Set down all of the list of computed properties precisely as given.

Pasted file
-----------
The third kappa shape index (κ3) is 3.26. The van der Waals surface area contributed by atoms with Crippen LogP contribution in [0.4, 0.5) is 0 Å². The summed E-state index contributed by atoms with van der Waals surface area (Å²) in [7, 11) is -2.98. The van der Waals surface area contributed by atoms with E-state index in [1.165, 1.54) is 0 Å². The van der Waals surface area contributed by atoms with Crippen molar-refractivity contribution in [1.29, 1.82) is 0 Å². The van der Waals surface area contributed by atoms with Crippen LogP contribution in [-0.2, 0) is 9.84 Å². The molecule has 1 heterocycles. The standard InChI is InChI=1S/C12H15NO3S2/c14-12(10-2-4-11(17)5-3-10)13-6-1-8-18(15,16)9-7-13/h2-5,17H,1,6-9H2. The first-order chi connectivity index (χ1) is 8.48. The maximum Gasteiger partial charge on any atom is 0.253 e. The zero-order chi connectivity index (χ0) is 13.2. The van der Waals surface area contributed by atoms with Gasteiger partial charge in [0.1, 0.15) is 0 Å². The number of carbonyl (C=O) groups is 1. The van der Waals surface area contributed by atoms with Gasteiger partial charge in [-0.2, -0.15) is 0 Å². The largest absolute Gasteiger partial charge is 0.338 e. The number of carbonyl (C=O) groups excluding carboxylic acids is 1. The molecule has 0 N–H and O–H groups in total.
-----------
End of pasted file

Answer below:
The third kappa shape index (κ3) is 3.26. The van der Waals surface area contributed by atoms with Crippen LogP contribution in [0.4, 0.5) is 0 Å². The summed E-state index contributed by atoms with van der Waals surface area (Å²) in [7, 11) is -2.98. The van der Waals surface area contributed by atoms with E-state index in [1.165, 1.54) is 0 Å². The van der Waals surface area contributed by atoms with Crippen molar-refractivity contribution in [1.29, 1.82) is 0 Å². The van der Waals surface area contributed by atoms with Crippen LogP contribution in [-0.2, 0) is 9.84 Å². The molecule has 1 heterocycles. The standard InChI is InChI=1S/C12H15NO3S2/c14-12(10-2-4-11(17)5-3-10)13-6-1-8-18(15,16)9-7-13/h2-5,17H,1,6-9H2. The first-order chi connectivity index (χ1) is 8.48. The maximum Gasteiger partial charge on any atom is 0.253 e. The zero-order chi connectivity index (χ0) is 13.2. The van der Waals surface area contributed by atoms with Gasteiger partial charge in [0.1, 0.15) is 0 Å². The number of carbonyl (C=O) groups is 1. The van der Waals surface area contributed by atoms with Gasteiger partial charge in [-0.2, -0.15) is 0 Å². The largest absolute Gasteiger partial charge is 0.338 e. The number of carbonyl (C=O) groups excluding carboxylic acids is 1. The molecule has 0 N–H and O–H groups in total.